ISSN 2284-7995, ISSN Online 2285-3952


Published in Scientific Papers. Series "Management, Economic Engineering in Agriculture and rural development", Vol. 16 ISSUE 2
Written by Aurel LUP, Liliana MIRON, Indira Deniz ALIM

This article deals with Romania’s land policy in the second half of the twentieth century, with an introduction to the global context of the actions undertaken in order to increase the agricultural production, to ensure food in relation to the demographic evolution. For a very long time, i.e. for several millennia, the attention was directed toward the extension of the cultivable area, by deforestation, meadows grubbing, terracing, in parallel with the expansion of the areas equipped for irrigation, which, in 2000, were assessed at about 270-275 million hectares. Lately, and especially in the twentieth century – the 2nd half – the attention was directed towards technological enhancement, in order to double or even triple the production capacity of the land. In Romania, the mid-twentieth century agriculture is characterized by a very low yield, due to an extensive technological system associated with the phenomenon of drought, affecting more than 2/3 of the arable land. In these circumstances, the land policy of the state aimed at expanding the arable area to 10 million hectares and at enhancing technology; in this regard, a priority role was played by land reclamation works, especially by irrigation, which would be imposed on 5.5 thousand ha - about 55% of arable land. By the end of 1989, about 3.1 thousand ha were equipped; this area is questionable if we were to compare it to other countries with similar climatic conditions. With its over three million ha, Romania had 0.14 ha of irrigable land per capita, one of the largest in the world. This performance was achieved through extreme investment efforts, exaggerated in connection to the economic strength of the country. Whereas the land reclamation investments were assessed to over $10 billion, the country resorted to massive foreign loans whose repayment required great sacrifices, while the objectives of land productivity and economic efficiency were not met. The increase in the average yield per ha was well below expectations, particularly in high intensive crops, such as maize, that occupied the largest land area equipped for irrigation. The yield was 3-4 t/ha for wheat and maize, instead of 6-10 t/ha, as it had been planned; 1.0-1.5 t/ha for soybean and sunflower, instead of 3 t/ha; 15-20 t/ha for potatoes or sugar beet instead of 25-30 t/ha or 40-50 t/ha. The authors consider that the main cause of the failures in this field is represented by the disproportion between the financial resources allocated to investments, in arrangement of great surfaces for irrigation, and those allocated for their rational exploitation. Fertilizers and other inputs required for the irrigation technological system and even those required for the integral irrigation of the equipped surfaces were missing. The main attention paid to irrigation was accompanied by the neglect of the other two categories of land reclamation works, i.e. erosion control moisture control, which were affecting Romania's agricultural areas in the same way as drought, and even more, according to the opinion of experimented specialists. In the recent years, under the market economy, the attention of policy makers is still focused on irrigation, i.e. on the rehabilitation of areas as large as possible from the old irrigation systems, erosion control and moisture control being neglected.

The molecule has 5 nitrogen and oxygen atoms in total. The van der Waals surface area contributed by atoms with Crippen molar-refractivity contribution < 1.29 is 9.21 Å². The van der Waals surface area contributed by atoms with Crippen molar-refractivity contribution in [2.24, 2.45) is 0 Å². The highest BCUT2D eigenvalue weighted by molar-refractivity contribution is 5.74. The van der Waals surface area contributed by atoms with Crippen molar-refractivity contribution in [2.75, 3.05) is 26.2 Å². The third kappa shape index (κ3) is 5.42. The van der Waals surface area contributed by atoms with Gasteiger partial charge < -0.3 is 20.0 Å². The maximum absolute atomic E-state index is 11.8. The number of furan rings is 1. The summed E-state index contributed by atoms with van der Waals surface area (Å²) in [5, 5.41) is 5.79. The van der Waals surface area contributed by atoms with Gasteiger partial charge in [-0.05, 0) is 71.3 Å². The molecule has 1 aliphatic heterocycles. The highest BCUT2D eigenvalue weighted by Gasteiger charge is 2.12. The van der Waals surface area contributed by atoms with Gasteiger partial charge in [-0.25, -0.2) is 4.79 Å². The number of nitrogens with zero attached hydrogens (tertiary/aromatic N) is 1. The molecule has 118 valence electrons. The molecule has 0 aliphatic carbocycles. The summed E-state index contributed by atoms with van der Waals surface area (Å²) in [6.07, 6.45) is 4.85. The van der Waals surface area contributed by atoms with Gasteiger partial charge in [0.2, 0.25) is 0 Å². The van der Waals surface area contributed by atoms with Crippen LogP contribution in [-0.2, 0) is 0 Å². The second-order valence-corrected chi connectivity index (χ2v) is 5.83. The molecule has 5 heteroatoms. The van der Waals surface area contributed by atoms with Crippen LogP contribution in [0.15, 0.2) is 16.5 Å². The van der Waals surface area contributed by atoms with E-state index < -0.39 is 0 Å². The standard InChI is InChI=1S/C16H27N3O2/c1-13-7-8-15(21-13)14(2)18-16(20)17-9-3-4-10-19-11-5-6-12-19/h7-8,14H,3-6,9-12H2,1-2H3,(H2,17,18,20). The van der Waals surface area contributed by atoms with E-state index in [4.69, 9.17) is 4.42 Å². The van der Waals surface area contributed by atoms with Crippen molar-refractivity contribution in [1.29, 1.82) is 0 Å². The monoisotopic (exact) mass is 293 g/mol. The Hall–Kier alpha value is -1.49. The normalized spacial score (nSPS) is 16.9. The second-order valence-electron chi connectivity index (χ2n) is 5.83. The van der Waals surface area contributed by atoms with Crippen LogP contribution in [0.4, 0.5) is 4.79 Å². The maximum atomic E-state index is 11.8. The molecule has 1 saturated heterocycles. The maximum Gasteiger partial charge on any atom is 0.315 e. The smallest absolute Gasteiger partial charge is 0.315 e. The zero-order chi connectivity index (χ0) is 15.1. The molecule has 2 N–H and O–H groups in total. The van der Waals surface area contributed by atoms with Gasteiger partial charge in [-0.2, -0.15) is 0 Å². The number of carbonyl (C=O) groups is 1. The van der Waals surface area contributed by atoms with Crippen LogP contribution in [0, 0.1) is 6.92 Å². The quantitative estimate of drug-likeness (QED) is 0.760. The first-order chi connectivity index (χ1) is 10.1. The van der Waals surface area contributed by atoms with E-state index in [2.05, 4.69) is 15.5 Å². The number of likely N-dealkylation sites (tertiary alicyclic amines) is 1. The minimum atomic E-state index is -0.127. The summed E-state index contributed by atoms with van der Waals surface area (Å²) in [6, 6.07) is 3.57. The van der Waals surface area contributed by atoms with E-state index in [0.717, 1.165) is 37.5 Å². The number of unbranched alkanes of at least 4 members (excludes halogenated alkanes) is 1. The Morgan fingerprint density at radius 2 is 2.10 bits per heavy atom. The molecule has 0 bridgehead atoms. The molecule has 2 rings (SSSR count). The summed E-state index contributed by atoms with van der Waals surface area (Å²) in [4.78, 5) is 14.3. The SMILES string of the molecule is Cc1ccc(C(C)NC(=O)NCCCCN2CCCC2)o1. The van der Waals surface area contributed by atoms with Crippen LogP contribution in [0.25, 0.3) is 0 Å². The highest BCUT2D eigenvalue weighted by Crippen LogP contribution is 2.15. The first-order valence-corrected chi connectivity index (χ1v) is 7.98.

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© 2019 To be cited: Scientific Papers. Series “Management, Economic Engineering in Agriculture and Rural Development“.

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